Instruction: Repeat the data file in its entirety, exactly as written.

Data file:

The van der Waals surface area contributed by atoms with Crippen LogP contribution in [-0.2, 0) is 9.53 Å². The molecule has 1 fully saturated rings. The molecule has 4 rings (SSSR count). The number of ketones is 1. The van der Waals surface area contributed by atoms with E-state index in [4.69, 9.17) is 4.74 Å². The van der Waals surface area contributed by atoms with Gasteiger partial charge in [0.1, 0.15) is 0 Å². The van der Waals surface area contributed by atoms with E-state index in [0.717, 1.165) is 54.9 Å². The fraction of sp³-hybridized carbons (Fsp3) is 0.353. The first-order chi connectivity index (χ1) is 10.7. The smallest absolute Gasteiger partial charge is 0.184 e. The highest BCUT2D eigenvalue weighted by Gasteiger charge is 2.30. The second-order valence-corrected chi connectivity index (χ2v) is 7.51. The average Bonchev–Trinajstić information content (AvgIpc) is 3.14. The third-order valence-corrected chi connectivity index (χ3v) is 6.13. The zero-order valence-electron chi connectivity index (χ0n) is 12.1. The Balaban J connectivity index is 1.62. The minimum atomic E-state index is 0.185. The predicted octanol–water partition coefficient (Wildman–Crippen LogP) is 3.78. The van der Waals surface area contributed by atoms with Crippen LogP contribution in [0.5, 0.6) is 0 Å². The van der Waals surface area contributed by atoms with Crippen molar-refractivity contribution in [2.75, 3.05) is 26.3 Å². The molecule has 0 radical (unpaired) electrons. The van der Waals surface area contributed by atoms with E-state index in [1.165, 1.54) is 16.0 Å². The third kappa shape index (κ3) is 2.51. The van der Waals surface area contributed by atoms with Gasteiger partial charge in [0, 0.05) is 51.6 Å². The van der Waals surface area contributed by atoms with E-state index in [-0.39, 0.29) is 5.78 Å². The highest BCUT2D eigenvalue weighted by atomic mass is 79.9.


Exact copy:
The van der Waals surface area contributed by atoms with Crippen LogP contribution in [-0.2, 0) is 9.53 Å². The molecule has 1 fully saturated rings. The molecule has 4 rings (SSSR count). The number of ketones is 1. The van der Waals surface area contributed by atoms with E-state index in [4.69, 9.17) is 4.74 Å². The van der Waals surface area contributed by atoms with Gasteiger partial charge in [0.1, 0.15) is 0 Å². The van der Waals surface area contributed by atoms with E-state index in [0.717, 1.165) is 54.9 Å². The fraction of sp³-hybridized carbons (Fsp3) is 0.353. The first-order chi connectivity index (χ1) is 10.7. The smallest absolute Gasteiger partial charge is 0.184 e. The highest BCUT2D eigenvalue weighted by Gasteiger charge is 2.30. The second-order valence-corrected chi connectivity index (χ2v) is 7.51. The average Bonchev–Trinajstić information content (AvgIpc) is 3.14. The third-order valence-corrected chi connectivity index (χ3v) is 6.13. The zero-order valence-electron chi connectivity index (χ0n) is 12.1. The Balaban J connectivity index is 1.62. The minimum atomic E-state index is 0.185. The predicted octanol–water partition coefficient (Wildman–Crippen LogP) is 3.78. The van der Waals surface area contributed by atoms with Crippen LogP contribution in [0.5, 0.6) is 0 Å². The van der Waals surface area contributed by atoms with Crippen molar-refractivity contribution in [2.75, 3.05) is 26.3 Å². The molecule has 0 radical (unpaired) electrons. The van der Waals surface area contributed by atoms with E-state index in [1.165, 1.54) is 16.0 Å². The third kappa shape index (κ3) is 2.51. The van der Waals surface area contributed by atoms with Gasteiger partial charge in [0, 0.05) is 51.6 Å². The van der Waals surface area contributed by atoms with E-state index in [-0.39, 0.29) is 5.78 Å². The highest BCUT2D eigenvalue weighted by atomic mass is 79.9.